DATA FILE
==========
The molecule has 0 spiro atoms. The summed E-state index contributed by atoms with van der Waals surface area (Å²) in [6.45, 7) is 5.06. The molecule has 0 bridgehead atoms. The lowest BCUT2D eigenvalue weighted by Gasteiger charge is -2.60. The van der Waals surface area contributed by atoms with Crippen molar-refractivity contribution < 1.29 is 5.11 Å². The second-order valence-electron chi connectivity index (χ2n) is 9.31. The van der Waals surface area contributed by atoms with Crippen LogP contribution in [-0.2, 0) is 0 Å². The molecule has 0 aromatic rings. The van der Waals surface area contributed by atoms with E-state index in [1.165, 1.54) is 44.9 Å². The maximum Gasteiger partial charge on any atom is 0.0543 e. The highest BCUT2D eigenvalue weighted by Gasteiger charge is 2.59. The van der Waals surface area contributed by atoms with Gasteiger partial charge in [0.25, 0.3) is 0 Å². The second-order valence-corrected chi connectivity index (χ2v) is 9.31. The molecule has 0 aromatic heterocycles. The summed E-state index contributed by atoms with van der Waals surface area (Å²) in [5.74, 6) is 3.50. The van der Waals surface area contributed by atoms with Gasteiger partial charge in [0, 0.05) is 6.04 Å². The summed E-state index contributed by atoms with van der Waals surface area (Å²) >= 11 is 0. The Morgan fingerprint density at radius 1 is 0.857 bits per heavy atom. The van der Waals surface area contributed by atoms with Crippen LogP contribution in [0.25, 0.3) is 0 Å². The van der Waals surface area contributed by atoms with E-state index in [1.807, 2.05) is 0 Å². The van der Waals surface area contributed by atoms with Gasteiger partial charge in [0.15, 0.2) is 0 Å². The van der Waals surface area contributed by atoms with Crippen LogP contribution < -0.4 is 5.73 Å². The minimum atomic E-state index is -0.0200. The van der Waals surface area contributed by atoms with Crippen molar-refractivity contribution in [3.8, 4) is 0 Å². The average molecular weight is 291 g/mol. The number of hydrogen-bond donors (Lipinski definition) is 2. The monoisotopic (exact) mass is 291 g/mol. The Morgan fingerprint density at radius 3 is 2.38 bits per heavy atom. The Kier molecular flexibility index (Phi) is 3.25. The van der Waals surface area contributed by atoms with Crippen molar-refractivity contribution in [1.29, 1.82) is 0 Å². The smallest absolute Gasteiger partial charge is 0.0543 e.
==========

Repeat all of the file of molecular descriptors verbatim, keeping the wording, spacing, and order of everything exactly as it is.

The molecule has 0 spiro atoms. The summed E-state index contributed by atoms with van der Waals surface area (Å²) in [6.45, 7) is 5.06. The molecule has 0 bridgehead atoms. The lowest BCUT2D eigenvalue weighted by Gasteiger charge is -2.60. The van der Waals surface area contributed by atoms with Crippen molar-refractivity contribution < 1.29 is 5.11 Å². The second-order valence-electron chi connectivity index (χ2n) is 9.31. The van der Waals surface area contributed by atoms with Crippen LogP contribution in [-0.2, 0) is 0 Å². The molecule has 0 aromatic rings. The van der Waals surface area contributed by atoms with E-state index in [1.165, 1.54) is 44.9 Å². The maximum Gasteiger partial charge on any atom is 0.0543 e. The highest BCUT2D eigenvalue weighted by Gasteiger charge is 2.59. The van der Waals surface area contributed by atoms with Gasteiger partial charge in [0.25, 0.3) is 0 Å². The second-order valence-corrected chi connectivity index (χ2v) is 9.31. The molecule has 0 aromatic heterocycles. The summed E-state index contributed by atoms with van der Waals surface area (Å²) in [5.74, 6) is 3.50. The van der Waals surface area contributed by atoms with Gasteiger partial charge in [0, 0.05) is 6.04 Å². The summed E-state index contributed by atoms with van der Waals surface area (Å²) >= 11 is 0. The Morgan fingerprint density at radius 1 is 0.857 bits per heavy atom. The van der Waals surface area contributed by atoms with Crippen LogP contribution in [0.25, 0.3) is 0 Å². The van der Waals surface area contributed by atoms with E-state index in [1.807, 2.05) is 0 Å². The van der Waals surface area contributed by atoms with Gasteiger partial charge in [0.15, 0.2) is 0 Å². The van der Waals surface area contributed by atoms with Crippen LogP contribution < -0.4 is 5.73 Å². The minimum atomic E-state index is -0.0200. The van der Waals surface area contributed by atoms with Crippen molar-refractivity contribution in [3.8, 4) is 0 Å². The average molecular weight is 291 g/mol. The number of hydrogen-bond donors (Lipinski definition) is 2. The monoisotopic (exact) mass is 291 g/mol. The Morgan fingerprint density at radius 3 is 2.38 bits per heavy atom. The Kier molecular flexibility index (Phi) is 3.25. The van der Waals surface area contributed by atoms with Crippen molar-refractivity contribution in [1.29, 1.82) is 0 Å². The smallest absolute Gasteiger partial charge is 0.0543 e.